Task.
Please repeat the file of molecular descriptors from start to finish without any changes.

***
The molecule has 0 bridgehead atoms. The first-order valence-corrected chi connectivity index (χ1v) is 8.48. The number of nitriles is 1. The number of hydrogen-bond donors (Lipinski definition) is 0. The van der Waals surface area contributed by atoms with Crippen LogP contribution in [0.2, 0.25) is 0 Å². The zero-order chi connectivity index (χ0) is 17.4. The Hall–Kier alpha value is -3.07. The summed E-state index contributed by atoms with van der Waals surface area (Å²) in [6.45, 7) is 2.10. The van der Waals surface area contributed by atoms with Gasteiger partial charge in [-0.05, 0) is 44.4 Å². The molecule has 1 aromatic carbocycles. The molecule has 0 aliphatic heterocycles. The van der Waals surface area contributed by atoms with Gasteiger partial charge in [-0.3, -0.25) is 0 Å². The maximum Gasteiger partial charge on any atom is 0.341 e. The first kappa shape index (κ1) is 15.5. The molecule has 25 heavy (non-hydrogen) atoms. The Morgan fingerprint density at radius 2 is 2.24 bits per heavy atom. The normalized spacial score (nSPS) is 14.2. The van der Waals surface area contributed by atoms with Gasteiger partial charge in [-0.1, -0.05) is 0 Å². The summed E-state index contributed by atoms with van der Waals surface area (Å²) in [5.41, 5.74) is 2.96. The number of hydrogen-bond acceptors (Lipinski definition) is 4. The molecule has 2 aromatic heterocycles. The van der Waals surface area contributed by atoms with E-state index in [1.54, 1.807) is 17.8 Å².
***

The molecule has 0 bridgehead atoms. The first-order valence-corrected chi connectivity index (χ1v) is 8.48. The number of nitriles is 1. The number of hydrogen-bond donors (Lipinski definition) is 0. The van der Waals surface area contributed by atoms with Crippen LogP contribution in [0.2, 0.25) is 0 Å². The zero-order chi connectivity index (χ0) is 17.4. The Hall–Kier alpha value is -3.07. The summed E-state index contributed by atoms with van der Waals surface area (Å²) in [6.45, 7) is 2.10. The van der Waals surface area contributed by atoms with Gasteiger partial charge in [-0.05, 0) is 44.4 Å². The molecule has 1 aromatic carbocycles. The molecule has 0 aliphatic heterocycles. The van der Waals surface area contributed by atoms with Gasteiger partial charge in [-0.3, -0.25) is 0 Å². The maximum Gasteiger partial charge on any atom is 0.341 e. The first kappa shape index (κ1) is 15.5. The molecule has 25 heavy (non-hydrogen) atoms. The Morgan fingerprint density at radius 2 is 2.24 bits per heavy atom. The normalized spacial score (nSPS) is 14.2. The van der Waals surface area contributed by atoms with Gasteiger partial charge in [-0.1, -0.05) is 0 Å². The summed E-state index contributed by atoms with van der Waals surface area (Å²) in [5.41, 5.74) is 2.96. The number of hydrogen-bond acceptors (Lipinski definition) is 4. The molecule has 2 aromatic heterocycles. The van der Waals surface area contributed by atoms with E-state index in [1.54, 1.807) is 17.8 Å².